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Nyama McCarthy-Brown leads class. Courtesy of McCarthy-Brown

For the past 20 years, Ohio State University professor Nyama McCarthy-Brown has been advocating for dance pedagogy that embraces students' cultural backgrounds. "When you look at a textbook and all you see is Western-based dances or people moving in ways that point back to a Eurocentric culture, how do you value other cultures?" she asks. "How do we value other cultures when we're not seeing them in every place that we're told is important?"

In her 2017 book Dance Pedagogy for a Diverse World: Culturally Relevant Teaching in Theory, Research and Practice, McCarthy-Brown details her approach, which hinges on researching the cultural backgrounds of the students in the room and teaching with these in mind. Integrating students' cultural practices into dance curriculum, especially in K–12 schools, enables students to be seen and valued, and to have a more positive learning experience.

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Adult ballet students come from all kinds of different places—and they attend your class for all kinds of different reasons. Understanding who your student is and what they want is key in making sure you give the kind of feedback that will resonate with them and help them get what they need out of your class. Achieving this type of connection makes for a happy student and for a more fulfilling student/teacher relationship overall.

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Going upside down can be scary. It's spatially bewildering, and young students who have spent their lives upright often lack the strength required to feel confident putting their weight on their hands. But, don't fret! There are safe and pleasant ways to build the muscle and the might for dynamite inversions.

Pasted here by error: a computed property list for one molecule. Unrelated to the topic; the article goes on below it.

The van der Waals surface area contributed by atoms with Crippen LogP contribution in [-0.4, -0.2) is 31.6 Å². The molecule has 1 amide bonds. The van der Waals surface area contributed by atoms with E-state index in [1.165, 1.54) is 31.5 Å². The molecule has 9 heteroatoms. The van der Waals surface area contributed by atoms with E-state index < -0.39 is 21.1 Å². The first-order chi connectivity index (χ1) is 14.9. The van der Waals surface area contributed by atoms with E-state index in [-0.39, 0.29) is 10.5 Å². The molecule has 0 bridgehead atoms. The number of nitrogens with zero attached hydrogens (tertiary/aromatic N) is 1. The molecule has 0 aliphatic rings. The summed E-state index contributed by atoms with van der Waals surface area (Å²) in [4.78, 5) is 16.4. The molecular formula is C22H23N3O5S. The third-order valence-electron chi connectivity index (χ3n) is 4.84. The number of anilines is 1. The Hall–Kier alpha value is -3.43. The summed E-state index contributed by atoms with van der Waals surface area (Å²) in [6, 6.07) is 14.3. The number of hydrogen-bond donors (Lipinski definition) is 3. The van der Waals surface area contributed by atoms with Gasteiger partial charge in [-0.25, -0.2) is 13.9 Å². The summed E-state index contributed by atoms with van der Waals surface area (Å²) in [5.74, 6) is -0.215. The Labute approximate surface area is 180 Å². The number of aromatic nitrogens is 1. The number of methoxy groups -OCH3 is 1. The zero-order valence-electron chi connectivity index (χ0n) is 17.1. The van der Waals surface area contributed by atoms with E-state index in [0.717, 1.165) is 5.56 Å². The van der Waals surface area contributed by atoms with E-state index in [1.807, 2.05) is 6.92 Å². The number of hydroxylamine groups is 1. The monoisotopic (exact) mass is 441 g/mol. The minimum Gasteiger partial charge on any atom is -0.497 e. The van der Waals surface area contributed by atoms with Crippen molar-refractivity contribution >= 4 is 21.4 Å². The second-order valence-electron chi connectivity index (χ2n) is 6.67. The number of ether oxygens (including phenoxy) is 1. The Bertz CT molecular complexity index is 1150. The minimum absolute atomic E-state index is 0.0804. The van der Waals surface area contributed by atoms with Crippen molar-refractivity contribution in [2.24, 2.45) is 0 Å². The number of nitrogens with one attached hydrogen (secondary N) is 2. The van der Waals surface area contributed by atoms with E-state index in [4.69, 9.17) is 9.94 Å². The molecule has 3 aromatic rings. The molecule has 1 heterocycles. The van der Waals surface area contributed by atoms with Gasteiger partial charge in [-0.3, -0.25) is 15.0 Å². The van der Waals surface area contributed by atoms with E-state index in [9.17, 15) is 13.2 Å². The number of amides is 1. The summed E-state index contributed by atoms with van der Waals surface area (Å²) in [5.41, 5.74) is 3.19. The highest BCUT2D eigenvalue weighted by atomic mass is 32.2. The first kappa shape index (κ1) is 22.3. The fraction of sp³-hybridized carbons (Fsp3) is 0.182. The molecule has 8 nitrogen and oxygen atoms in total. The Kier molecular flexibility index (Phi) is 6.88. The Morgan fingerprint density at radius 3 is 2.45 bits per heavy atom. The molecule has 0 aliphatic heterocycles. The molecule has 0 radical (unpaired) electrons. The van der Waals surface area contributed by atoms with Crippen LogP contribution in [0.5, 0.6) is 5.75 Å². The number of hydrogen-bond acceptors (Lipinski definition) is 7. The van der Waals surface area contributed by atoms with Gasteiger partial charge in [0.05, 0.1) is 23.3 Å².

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While the days of slapping students' legs with a cane have become part of (recent) history in dance training, a "leave it at the door" mentality persists in many studio settings. But when a student enters the studio, they come as an entire person, with all the shades of complexity that entails—especially in their years developing into an adult.

In a 2017 survey of 1,000 dancers by Dance Magazine, only 10 percent of students said they would definitely feel comfortable talking to a teacher if they had a mental health issue. And while it is not the role of dance teachers to play therapist, you may be one of few adults who interacts with a student on a regular basis, and ultimately their success and well-being are tied to your investment.

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Q: I've taught in the private sector for years and want to move into K–12. How can I do it?

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Gerard Charles, courtesy of RAD

This is a charged question that I have heard debated my entire career as a dancer, teacher and director. So why would I pose such a contentious question? Because good dance teaching is at the heart of the RAD and a core value we need to be able to define. I hope this will also promote healthy discussion between all of you who teach every day.

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To have a set syllabus, or to not have a set syllabus, that is the question. Each year you have the chance to decide which is best for your dancers and their future. Both sides of the argument have compelling reasoning to back them up. Dancers simultaneously need structure and freedom in order to become their best selves. So, what WILL be best for them??

Unfortunately, that's a decision we can't make for you. But, we CAN lay out the pros and cons for you to consider in the context of your particular students. Check them out and then let us know on our Facebook page your thoughts on set syllabi.

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